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Can GDPR Twig India’s Data-Traffic Jam?

Apparently, ‘DATA’ has become the core of every business as it helps businesses differentiate themselves and thus represents a competitive edge.   Previously, there were no such regulations to control the data being accessed for marketing purposes and somehow in the end, breach of data across businesses and States were making quite the headline.


The abbreviation GDPR aka (General Data Protection Regulation) has become no less than an acute forensic for the tech industry. Ever since the European Union (EU) has lit the beacon of ‘Data Protection’ to empower and secure its natives, GDPR has made affirmative and rational headlines. General Data Protection Regulation (GDPR) is all set to come into effect on 25 May 2018. Amidst this buzz, the GDPR has perhaps turned heads of Indian enterprises confiding them to apprehend the term. Today, data-protection in India is non-negligibly and is acting as a new regime.  The main concern here is that how prepared are Indian enterprises to hum the melody.

Hence, Let’s Understand What Exactly GDPR Can Churn for India?

Apparently, ‘DATA’ has become the core of every business as it helps businesses differentiate themselves and thus represents a competitive edge.   Previously, there were no such regulations to control the data being accessed for marketing purposes and somehow in the end, breach of data across businesses and States were making quite the headline.

Aggrandizing GDPR further, we looped two named veterans from the industry and their take on this new “Data Protection regulation” – or Christine it as ‘GDPR’. Rana Gupta, Vice President – APAC Sales, Identity and Data Protection, Gemalto elaborated, “As regulations catch up, Data Privacy has fast evolved to become a matter of survival for companies. Companies (Boards) that continue to ignore this, risk becoming non-existent almost overnight in the wake of any data breaches. Post the enforcement of Mandatory Breach Notification in Australia earlier this year, Australian organizations reported 63 breaches in the first 6 weeks. Every breach incident has the potential for long-term reputational damage to the impacted organization.”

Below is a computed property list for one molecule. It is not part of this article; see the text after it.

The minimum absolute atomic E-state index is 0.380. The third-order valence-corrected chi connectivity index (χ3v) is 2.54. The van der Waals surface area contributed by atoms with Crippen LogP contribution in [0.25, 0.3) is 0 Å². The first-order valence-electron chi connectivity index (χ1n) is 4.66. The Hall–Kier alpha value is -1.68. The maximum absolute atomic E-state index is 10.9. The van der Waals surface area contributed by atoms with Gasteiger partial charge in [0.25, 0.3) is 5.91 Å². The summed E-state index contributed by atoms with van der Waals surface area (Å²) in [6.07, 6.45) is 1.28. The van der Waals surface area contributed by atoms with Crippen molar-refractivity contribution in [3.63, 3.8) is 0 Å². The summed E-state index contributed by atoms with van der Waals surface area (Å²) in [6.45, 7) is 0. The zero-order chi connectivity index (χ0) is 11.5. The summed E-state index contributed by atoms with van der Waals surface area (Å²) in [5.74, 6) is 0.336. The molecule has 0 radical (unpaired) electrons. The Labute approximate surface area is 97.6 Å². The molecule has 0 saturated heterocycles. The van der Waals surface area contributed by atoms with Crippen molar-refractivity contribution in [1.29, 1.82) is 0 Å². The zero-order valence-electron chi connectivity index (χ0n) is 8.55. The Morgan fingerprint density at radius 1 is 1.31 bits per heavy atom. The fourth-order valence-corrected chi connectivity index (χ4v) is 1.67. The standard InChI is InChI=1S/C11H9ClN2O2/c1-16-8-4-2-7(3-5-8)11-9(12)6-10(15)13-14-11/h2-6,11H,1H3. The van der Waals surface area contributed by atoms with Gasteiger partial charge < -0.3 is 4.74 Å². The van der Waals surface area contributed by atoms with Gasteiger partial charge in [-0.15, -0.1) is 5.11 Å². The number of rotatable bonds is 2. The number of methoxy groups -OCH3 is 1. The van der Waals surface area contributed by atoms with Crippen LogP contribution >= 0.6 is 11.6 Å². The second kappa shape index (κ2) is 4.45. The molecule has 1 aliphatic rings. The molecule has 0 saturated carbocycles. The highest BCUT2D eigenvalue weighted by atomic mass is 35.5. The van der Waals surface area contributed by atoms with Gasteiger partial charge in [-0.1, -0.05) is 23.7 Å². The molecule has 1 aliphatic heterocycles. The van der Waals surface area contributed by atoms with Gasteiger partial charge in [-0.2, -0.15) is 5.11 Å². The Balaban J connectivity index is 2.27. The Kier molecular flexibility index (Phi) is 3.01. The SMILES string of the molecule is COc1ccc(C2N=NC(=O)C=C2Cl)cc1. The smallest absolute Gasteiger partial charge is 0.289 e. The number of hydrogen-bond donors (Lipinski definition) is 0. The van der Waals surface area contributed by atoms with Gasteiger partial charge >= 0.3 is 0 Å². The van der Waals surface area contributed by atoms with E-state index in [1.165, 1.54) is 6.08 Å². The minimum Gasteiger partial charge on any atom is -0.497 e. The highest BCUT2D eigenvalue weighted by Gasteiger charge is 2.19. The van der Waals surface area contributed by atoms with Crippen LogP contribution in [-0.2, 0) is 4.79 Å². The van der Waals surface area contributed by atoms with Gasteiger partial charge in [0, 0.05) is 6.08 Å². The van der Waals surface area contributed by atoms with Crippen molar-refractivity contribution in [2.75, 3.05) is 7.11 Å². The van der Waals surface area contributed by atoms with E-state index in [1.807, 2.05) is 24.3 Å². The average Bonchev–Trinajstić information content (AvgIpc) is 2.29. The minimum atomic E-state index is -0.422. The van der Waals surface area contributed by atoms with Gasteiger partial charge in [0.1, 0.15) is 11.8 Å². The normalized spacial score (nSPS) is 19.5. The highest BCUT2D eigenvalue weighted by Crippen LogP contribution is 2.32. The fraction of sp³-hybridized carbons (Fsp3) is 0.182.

The fast-approaching GDPR enforcement date has already resulted in the undertaking of massive changes to consumer data collection and processing practices, especially in consumer-led markets. As a result, we will continue to see tightening of the regulatory environment with respect to data privacy and enforcement of penalties on firms as well as fiduciary officers in the wake of data breaches resulting out of inadequately protection measures,noted Gupta.

Companies need to realize a breach is inevitable and key stakeholders, their customers, expect them to take reasonable measures to prevent breaches in the first place, and when that fails, to respond quickly and appropriately. GDPR mandates this practice for companies that operate in EU or company doing business with EU citizens. Questions remain, however, around implementation, interpretation and administration of the data protection practices – and these will need to be ironed out as the GDPR becomes enforceable.  In order to be compliant, a business must begin introducing the correct security protocols in their journey to reaching GDPR compliance, including encryption, two-factor authentication and key management strategies to avoid severe legal, financial and reputational consequences, added Gupta.

Therefore, the new GDPR regulations were made rigid with fines of up to four percent of a company’s annual global revenue. The other strict rules include those pertaining to data breach reporting, the appointment of mandatory Data Protection Officer, and citizens’ right to be forgotten in the digital sphere among others.

What this means for business is that the companies operating in the EU or even outside have to significantly adjust their businesses if they hold or process or transact with data of EU nationals. This involves rewriting contracts with customers as well as service providers.

Plying From EU to India

The Indian IT firm and IT-enabled is most likely to be affected more due to this. As India has embarked on a journey of digital transformation, many things have been changed. Especially highlighting, the Union Budget for 2017 that outlines an ambitious goal of achieving 25 billion digital transactions in 2017-18 — which means the Government will need to ensure security and regulatory compliance of the unprecedented number of websites and web applications offering digital transaction services. Therefore, with the GST coming into effect recently, all businesses will now have to maintain electronic invoices in the cloud. India could draw on an over-arching data protection regime by building on GDPR. However, data protection cannot be in the government realm alone. Businesses in India can also take awareness and bring in strong data protection measures similar to GDPR, which will only enable their growth in the long run.